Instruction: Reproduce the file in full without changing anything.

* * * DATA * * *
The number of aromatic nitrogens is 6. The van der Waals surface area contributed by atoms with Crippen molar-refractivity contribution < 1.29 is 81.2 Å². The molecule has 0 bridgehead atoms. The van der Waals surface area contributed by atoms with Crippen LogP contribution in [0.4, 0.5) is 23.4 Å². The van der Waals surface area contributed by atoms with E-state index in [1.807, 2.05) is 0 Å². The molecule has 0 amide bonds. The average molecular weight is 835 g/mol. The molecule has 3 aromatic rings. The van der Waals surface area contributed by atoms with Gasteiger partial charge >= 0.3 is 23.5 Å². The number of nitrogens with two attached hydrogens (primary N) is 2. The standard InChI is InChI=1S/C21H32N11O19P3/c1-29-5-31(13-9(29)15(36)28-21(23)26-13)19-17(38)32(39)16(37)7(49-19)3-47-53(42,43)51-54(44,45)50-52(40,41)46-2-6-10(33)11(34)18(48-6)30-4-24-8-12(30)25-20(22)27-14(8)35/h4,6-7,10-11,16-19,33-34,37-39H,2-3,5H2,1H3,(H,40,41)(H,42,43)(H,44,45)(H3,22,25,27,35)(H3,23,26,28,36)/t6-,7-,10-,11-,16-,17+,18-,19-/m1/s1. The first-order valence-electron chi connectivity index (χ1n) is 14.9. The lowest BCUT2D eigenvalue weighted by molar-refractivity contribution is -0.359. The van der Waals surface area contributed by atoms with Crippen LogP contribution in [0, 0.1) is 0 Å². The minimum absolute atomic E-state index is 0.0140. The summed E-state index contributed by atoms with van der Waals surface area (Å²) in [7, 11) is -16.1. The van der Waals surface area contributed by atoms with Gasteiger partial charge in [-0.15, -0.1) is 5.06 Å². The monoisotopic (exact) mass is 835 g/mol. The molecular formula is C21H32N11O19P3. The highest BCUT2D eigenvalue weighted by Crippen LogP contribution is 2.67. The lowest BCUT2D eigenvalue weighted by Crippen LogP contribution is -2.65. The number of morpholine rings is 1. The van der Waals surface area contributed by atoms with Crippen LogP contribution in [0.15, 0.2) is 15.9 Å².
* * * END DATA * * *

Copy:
The number of aromatic nitrogens is 6. The van der Waals surface area contributed by atoms with Crippen molar-refractivity contribution < 1.29 is 81.2 Å². The molecule has 0 bridgehead atoms. The van der Waals surface area contributed by atoms with Crippen LogP contribution in [0.4, 0.5) is 23.4 Å². The van der Waals surface area contributed by atoms with E-state index in [1.807, 2.05) is 0 Å². The molecule has 0 amide bonds. The average molecular weight is 835 g/mol. The molecule has 3 aromatic rings. The van der Waals surface area contributed by atoms with Gasteiger partial charge >= 0.3 is 23.5 Å². The number of nitrogens with two attached hydrogens (primary N) is 2. The standard InChI is InChI=1S/C21H32N11O19P3/c1-29-5-31(13-9(29)15(36)28-21(23)26-13)19-17(38)32(39)16(37)7(49-19)3-47-53(42,43)51-54(44,45)50-52(40,41)46-2-6-10(33)11(34)18(48-6)30-4-24-8-12(30)25-20(22)27-14(8)35/h4,6-7,10-11,16-19,33-34,37-39H,2-3,5H2,1H3,(H,40,41)(H,42,43)(H,44,45)(H3,22,25,27,35)(H3,23,26,28,36)/t6-,7-,10-,11-,16-,17+,18-,19-/m1/s1. The first-order valence-electron chi connectivity index (χ1n) is 14.9. The lowest BCUT2D eigenvalue weighted by molar-refractivity contribution is -0.359. The van der Waals surface area contributed by atoms with Crippen LogP contribution in [0, 0.1) is 0 Å². The minimum absolute atomic E-state index is 0.0140. The summed E-state index contributed by atoms with van der Waals surface area (Å²) in [7, 11) is -16.1. The van der Waals surface area contributed by atoms with Gasteiger partial charge in [-0.15, -0.1) is 5.06 Å². The monoisotopic (exact) mass is 835 g/mol. The molecular formula is C21H32N11O19P3. The highest BCUT2D eigenvalue weighted by Crippen LogP contribution is 2.67. The lowest BCUT2D eigenvalue weighted by Crippen LogP contribution is -2.65. The number of morpholine rings is 1. The van der Waals surface area contributed by atoms with Crippen LogP contribution in [0.15, 0.2) is 15.9 Å².